Marty Robbins Book Brings Back Memories
One summer Saturday night at Nashville Speedway, Marty Robbins was leading a caution-delayed race when he suddenly swerved into the pits and began unbuckling his helmet.
Crew chief Preacher Hamilton (grandfather of future NASCAR star Bobby Hamilton) rushed over to see what was wrong with the car.
“Nothing’s wrong,” said Marty, “but we’re runnin’ late and I’ve gotta get down to the Ryman to play the late set on the Opry.”
That combination of racing and singing was part of the legacy of the late Robbins, whose life is chronicled in a newly-released book, “Twentieth Century Drifter: The Life of Marty Robbins.”
Written by Diane Diekman, the book consists of 304 pages and contains 25 black and white photographs. It is available for $29.95 online or through Amazon.com.
Drawing from a series of personal interviews and in-depth research, Diekman explains in a press release, “how Marty saw himself as a drifter, a man always searching for self-fulfillment and inner peace.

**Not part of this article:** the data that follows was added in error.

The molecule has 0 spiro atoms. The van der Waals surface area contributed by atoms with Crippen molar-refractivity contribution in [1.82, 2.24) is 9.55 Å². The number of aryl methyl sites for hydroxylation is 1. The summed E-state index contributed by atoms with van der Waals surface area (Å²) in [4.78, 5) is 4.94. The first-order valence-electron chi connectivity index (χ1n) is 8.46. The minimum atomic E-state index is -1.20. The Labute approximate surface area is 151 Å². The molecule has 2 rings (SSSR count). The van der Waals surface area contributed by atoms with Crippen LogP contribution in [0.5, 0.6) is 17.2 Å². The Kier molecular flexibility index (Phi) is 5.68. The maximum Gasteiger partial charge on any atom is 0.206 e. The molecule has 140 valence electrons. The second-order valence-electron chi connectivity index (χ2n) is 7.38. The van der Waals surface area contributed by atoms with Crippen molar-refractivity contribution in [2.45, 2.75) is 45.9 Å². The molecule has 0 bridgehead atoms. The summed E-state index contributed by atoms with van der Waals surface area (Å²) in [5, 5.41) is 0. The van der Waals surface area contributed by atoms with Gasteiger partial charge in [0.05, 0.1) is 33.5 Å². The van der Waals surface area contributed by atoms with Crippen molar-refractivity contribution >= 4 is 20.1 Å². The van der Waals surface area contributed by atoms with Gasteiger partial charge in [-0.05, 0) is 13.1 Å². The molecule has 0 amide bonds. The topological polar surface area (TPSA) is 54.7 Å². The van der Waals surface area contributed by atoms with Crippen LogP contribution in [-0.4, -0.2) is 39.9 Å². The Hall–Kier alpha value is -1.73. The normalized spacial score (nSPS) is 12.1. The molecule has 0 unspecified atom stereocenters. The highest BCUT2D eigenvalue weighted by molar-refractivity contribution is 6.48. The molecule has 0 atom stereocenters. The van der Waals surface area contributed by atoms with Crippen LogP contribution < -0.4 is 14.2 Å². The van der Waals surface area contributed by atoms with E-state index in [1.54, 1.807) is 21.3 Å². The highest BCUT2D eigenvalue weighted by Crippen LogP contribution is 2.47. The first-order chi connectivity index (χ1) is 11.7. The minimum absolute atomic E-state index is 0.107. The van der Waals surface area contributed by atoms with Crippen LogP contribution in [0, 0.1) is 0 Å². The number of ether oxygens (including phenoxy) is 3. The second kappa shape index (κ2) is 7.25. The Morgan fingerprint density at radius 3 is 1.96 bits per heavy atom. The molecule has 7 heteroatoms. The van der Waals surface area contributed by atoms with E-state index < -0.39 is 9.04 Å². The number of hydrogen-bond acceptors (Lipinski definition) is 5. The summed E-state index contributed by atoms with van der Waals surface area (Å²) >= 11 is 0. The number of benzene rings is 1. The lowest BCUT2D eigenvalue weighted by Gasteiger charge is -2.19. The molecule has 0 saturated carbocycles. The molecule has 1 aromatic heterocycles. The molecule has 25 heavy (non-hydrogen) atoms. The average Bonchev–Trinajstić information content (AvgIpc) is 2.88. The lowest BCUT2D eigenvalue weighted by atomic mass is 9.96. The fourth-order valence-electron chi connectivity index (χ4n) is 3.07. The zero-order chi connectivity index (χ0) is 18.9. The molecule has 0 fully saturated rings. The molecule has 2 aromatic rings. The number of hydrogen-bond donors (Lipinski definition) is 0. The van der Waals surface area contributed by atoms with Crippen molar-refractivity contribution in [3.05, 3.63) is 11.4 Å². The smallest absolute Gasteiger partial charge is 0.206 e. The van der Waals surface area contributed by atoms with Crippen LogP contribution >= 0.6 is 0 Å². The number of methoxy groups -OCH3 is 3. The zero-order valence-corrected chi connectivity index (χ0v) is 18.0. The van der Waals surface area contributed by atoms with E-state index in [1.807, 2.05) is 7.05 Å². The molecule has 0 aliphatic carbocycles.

“Born Martin David Robinson to a hard-working mother an abusive, alcoholic father, he never fully escaped from the insecurities burned into him by a poverty-stricken nomadic childhood in the Arizona desert.
“In 1947 he landed his first gig as a singer and guitar player. Too nervous to talk, the shy young man walked onto stage singing. Soon he changed his name to Marty Robbins, cultivated his magnetic stage presence, and established himself as an entertainer, songwriter and NASCAR driver.”
Robbins competed in all levels of racing, from the Saturday night fender-benders at Nashville Speedway to the top Winston Cup level in NASCAR. He never won a race in the upper series but was well-liked well-respected by his fellow drivers and was a fan favorite wherever he went.
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